Increases in lung and brain water following experimental stroke: Effect of mannitol and hypertonic saline

Thomas J.K. Toung, Yi Chang, Jonathan Lin, Anish Bhardwaj

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45 Scopus citations


Objective: Pulmonary edema is a serious condition following brain injury of diverse etiologies, including large hemispheric infarctions. We have previously shown that treatment with hypertonic saline attenuates cerebral edema associated with experimental ischemic stroke. In a well-characterized animal model of large ischemic stroke, we tested the hypotheses that lung water increases following cerebral ischemia and determined the effects of osmotherapy with hypertonic saline and mannitol on total lung water, as well as on cerebral edema. Design: Prospective laboratory animal study. Setting: Research laboratory in a university teaching hospital. Subjects: Adult male Wistar rats (300-450 g, n = 103). Interventions: Under controlled conditions of normoxia, normocarbia, and normothermia, spontaneously breathing, halothane-anesthetized (1.0-1.5%) rats were subjected to permanent middle cerebral artery occlusion by the intraluminal occlusion technique. Measurements and Main Results: Cerebral perfusion was monitored by laser-Doppler flowmetry over ipsilateral parietal cortex to ensure adequate vascular occlusion. At 6 hrs following middle cerebral artery occlusion, rats were treated in a blinded randomized fashion with no intravenous fluids (n = 24), a continuous intravenous infusion (0.3 mL/hr) of 0.9% saline (n = 21), 20% mannitol (2 g/Kg) (n = 20), 5% hypertonic saline (n = 20), or 7.5% hypertonic saline (n = 18) as a chloride/acetate mixture (50:50) until the end of the experiment. Brains and lungs were harvested, and tissue water content was estimated by comparing wet-to-dry weight ratios of ipsilateral and contralateral cerebral hemispheres at 48 hrs postischemia. Sham-operated rats served as controls (n = 20). Serum osmolality was determined at the end of the experiment in all animals. Lung water content was increased significantly in rats subjected to middle cerebral artery occlusion and treated with no intravenous fluids (76.7 ± 0.7%, 317 ± 7 mOsm/L) (mean ± SD) and saline (76.8 ± 1.2%, 311 ± 10 mOsm/L), compared with sham-operated controls (74.5 ± 0.9%, 302 ± 4 mOsm/L). Treatment with 20% mannitol (74.4 ± 1.2%, 352 ± 15 mOsm/L), 5% hypertonic saline (75.6 ± 1.3%, 339 ± 16 mOsm/L), and 7.5% hypertonic saline (749 ± 0.7%, 360 ± 23 mOsm/L) significantly attenuated lung water content. Hemispheric brain water content increased both in the ipsilateral ischemic and contralateral hemispheres treated with saline (ipsilateral, 85.1 ± 1.7%; contracteral, 80.7 ± 0.7%), compared with sham-operated controls (ipsilateral, 79.6 ± 0.9%; contralateral, 79.5 ± 0.9%), as well as in rats that received no fluids (ipsilateral, 84.6 ± 1.8%; contralateral, 80.4 ± 0.9%). Treatment with 5% hypotonic saline (ipsilateral, 83.8 ± 1.0%; contralateral, 79.7 ± 0.6%) and 7.5% hypertonic saline (ipsilateral, 82.3 ± 1.3%; contralateral, 78.6 ± 0.7%) resulted in attenuation of stroke-associated increases in brain water content to a greater extent than mannitol (ipsilateral, 83.6 ± 1.6%; contralateral, 79.1 ± 1.0%). Conclusions: In a well-characterized animal model of large ischemic stroke, total lung water content increases, which is likely neurogenic in origin. Attenuation of stroke-associated increases in lung and brain water content with continuous infusion of hypertonic saline may have therapeutic implication in the treatment of cerebral and pulmonary edema following ischemic stroke.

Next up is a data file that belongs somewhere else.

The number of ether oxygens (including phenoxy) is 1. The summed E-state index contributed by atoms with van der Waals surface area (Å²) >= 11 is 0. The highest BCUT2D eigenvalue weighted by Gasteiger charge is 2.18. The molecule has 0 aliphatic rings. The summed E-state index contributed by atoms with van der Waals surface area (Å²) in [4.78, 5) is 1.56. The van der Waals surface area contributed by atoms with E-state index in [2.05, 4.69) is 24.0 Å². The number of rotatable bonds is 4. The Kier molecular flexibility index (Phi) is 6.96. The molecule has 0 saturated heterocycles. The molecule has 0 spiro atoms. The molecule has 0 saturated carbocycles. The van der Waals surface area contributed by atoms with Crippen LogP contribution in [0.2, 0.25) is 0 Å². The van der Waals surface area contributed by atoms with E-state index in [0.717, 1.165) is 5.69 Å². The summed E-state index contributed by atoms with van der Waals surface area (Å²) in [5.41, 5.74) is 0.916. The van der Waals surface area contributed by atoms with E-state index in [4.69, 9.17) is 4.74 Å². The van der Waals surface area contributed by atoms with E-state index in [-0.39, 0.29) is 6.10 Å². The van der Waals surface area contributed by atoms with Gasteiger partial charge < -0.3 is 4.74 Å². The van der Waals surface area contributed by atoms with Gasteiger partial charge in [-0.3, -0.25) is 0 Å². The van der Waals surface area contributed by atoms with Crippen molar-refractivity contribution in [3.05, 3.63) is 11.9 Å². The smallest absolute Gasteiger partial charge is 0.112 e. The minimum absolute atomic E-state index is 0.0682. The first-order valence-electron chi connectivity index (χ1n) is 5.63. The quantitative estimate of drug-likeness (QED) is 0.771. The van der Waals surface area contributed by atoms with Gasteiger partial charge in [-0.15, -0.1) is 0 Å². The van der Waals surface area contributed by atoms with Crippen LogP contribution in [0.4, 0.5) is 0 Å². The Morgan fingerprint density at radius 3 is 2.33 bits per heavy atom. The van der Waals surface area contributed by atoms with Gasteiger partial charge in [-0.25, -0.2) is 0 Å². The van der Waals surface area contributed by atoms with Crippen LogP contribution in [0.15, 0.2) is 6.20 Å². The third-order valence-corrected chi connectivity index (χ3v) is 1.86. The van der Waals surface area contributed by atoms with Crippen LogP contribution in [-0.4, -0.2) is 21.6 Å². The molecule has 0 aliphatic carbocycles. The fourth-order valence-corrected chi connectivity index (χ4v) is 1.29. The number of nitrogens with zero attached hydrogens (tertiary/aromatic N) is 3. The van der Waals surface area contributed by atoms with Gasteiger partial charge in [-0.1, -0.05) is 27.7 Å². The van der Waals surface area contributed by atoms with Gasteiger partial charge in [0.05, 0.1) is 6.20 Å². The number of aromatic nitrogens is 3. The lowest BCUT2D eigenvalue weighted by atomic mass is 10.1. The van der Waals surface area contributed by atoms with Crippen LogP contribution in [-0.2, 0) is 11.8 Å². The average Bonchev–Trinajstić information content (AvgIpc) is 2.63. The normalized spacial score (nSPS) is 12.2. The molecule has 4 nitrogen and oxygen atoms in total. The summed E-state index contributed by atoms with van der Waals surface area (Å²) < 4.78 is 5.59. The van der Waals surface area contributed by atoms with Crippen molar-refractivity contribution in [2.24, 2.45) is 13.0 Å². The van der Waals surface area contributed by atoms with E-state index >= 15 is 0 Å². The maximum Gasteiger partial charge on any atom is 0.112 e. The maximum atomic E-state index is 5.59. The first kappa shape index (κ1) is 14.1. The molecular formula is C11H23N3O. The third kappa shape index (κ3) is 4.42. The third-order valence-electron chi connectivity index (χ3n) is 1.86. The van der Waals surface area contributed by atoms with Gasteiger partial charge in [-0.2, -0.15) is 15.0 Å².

Original languageEnglish (US)
Pages (from-to)203-208
Number of pages6
JournalCritical care medicine
Issue number1
StatePublished - Jan 2005


  • Focal cerebral ischemia
  • Hypertonic saline
  • Osmotherapy
  • Pulmonary edema
  • Stroke

ASJC Scopus subject areas

  • Critical Care and Intensive Care Medicine


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